Referring to FIG. 3, exemplary transfer paths of hydrogen produced during the process 50, e.g., in chemical reactions in the reactive mixture at stage 54, are shown. As the reactive stream 27 flows out of the inlet tube 22 and towards the seed 14, the mixture undergoes chemical reactions where, for example, silane reacts to form silicon and hydrogen atoms 60 and the C-carrying gas cracks to form carbon and hydrogen atoms 60. The hydrogen atoms 60 generated during these processes are transferred toward the seed 14 by the bulk motion of the reactive stream 27, as denoted by arrows 62. Hydrogen also diffuses into the adjacent pre-heated buffer stream 29, as denoted by arrows 64. The flow rate of the pre-heated buffer stream 29 is selected such that, inter alia, the stream 29 urges, directs, or otherwise transfers the diffused hydrogen 60 toward the exits 28, 30 of the reactor 12 and removes the hydrogen 60 from the reactor 12 before the hydrogen 60 reaches the reactor wall 24, as indicated by arrows 66.

Referring to FIG. 4, exemplary transfer paths of impurities 68 released at the reactor wall 24 are shown. These impurities 68 may be generated by a number of mechanisms, such as the etching of the reactor wall 24 or the reactor wall's coating by hydrogen or other etchants in the reactive mixture, or auto-release of impurities by the reactor wall material. Once generated, these impurities 68 diffuse out of the reactor wall 24 into the pre-heated buffer stream 29, as depicted by arrows 70. The velocity of the pre-heated buffer stream 29 helps ensure that the impurities 68 do not, at least significantly, diffuse into the reactive mixture stream 27 and are transferred by the buffer stream 29 to the exit ports 28, 30, as indicated by arrows 72.

Referring again to FIGS. 1–4, for the process 50 the flow rates of the reactive stream 27 and the buffer stream 29, the inlet temperature of the buffer stream 29, and the geometric features of the reactor 12 are chosen in concert with each other to help achieve desired goals. A first of these goals is to ensure that the reactive mixture gas temperature reaches an appropriate value to induce the reactions and processes to form SixCy vapor species before the mixture arrives at the seed 14. A second goals is to ensure that the time that it takes for the hydrogen 60 present in the reactive stream 27 to diffuse from the reactive mixture to the reactor wall 24 is larger than the time it would take for the buffer stream 29 to remove the hydrogen to the exits 28, 30 of the reactor 12. A third goal is to ensure that the time that it takes for impurities 68 generated at the reactor wall 24 to diffuse across the buffer stream 29 and enter the reactive stream 27 are larger than the time it would take for the buffer stream 29 to direct the impurities 68 to the exits 28, 30 of the reactor 12.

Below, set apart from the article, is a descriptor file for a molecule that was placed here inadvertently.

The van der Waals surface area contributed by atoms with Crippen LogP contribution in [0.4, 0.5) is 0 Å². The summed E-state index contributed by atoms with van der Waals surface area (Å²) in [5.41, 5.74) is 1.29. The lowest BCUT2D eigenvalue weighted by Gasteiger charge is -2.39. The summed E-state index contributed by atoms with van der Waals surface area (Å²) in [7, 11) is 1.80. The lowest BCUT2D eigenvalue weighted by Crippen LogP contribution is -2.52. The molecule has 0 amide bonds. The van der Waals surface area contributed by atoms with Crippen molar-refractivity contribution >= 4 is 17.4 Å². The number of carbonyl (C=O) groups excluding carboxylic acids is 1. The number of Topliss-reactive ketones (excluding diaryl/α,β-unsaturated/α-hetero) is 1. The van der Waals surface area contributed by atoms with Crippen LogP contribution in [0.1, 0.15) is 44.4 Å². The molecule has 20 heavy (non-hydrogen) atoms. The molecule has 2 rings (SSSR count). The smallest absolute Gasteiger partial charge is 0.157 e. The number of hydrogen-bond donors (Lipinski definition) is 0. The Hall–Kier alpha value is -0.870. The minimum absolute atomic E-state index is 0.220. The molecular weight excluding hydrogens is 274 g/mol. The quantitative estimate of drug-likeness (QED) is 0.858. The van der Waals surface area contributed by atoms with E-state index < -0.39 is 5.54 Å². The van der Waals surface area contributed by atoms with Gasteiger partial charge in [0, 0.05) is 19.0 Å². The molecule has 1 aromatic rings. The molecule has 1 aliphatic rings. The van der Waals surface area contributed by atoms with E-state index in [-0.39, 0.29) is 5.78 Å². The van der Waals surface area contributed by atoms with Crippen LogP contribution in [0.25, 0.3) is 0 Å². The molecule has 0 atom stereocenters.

The flow rates of the reactive stream 27 and the buffer stream 29, inlet temperature of the buffer stream 29, and the geometric features of the reactor 12 are preferably selected in concert with each other using well-established laws of energy conservation, momentum transfer, and mass transfer in convective systems. For example, detailed engineering analysis and computer simulation may be performed to determine the desired parameters. Certain features of the buffer stream 29 may, however, be approximately obtained in the manner described below. The methods explained below are approximate and exemplary and are described here to demonstrate possible relationships between features of the buffer stream 29, features of the reactive stream 27, and geometric features of the reactor 12.

The characteristic velocity of the buffer stream 29 in the reactor 12 is preferably sufficiently large to advect hydrogen atoms diffusing from the reactive stream 27 out of the reactor 12 before they can reach the reactor wall 24. Also, or alternatively, this velocity is preferably sufficiently high enough to advect impurities generated at the wall 24 out of the reactor 12 before the impurities can reach the crystal growth surface. A preferred minimum characteristic velocity of the buffer stream 29 in the reactor 12 can be calculated by equating two characteristic time constants. The first characteristic time constant is the time that it would take for the buffer stream 29 to advect along the length of the reactor 12 and is equal to the ratio of the length of the reactor 12 to the velocity of the buffer stream 29. The second characteristic time constant is the time that it would take for hydrogen to diffuse from the centerline of the reactor 12 to the reactor wall 24, and is equal to the ratio of the square of the radius of the reactor 12 to the diffusivity of hydrogen in the buffer stream 29. Alternatively, the second characteristic time constant may be the time that it would take for an impurity to diffuse from the reactor wall 24 to a radial location in the reactor 12 that is the same as the radial location of the outer periphery of the substrate wafer 14 on the wafer holder 26. This characteristic time constant would be equal to the square of the distance between the aforementioned radial location and the reactor wall 24 divided by the diffusivity of the impurity in the buffer stream 29. The smaller of the two alternative values for the second characteristic time constant is equated with the first characteristic time constant to yield an approximate value for the characteristic velocity of the buffer stream 29 in the reactor 12.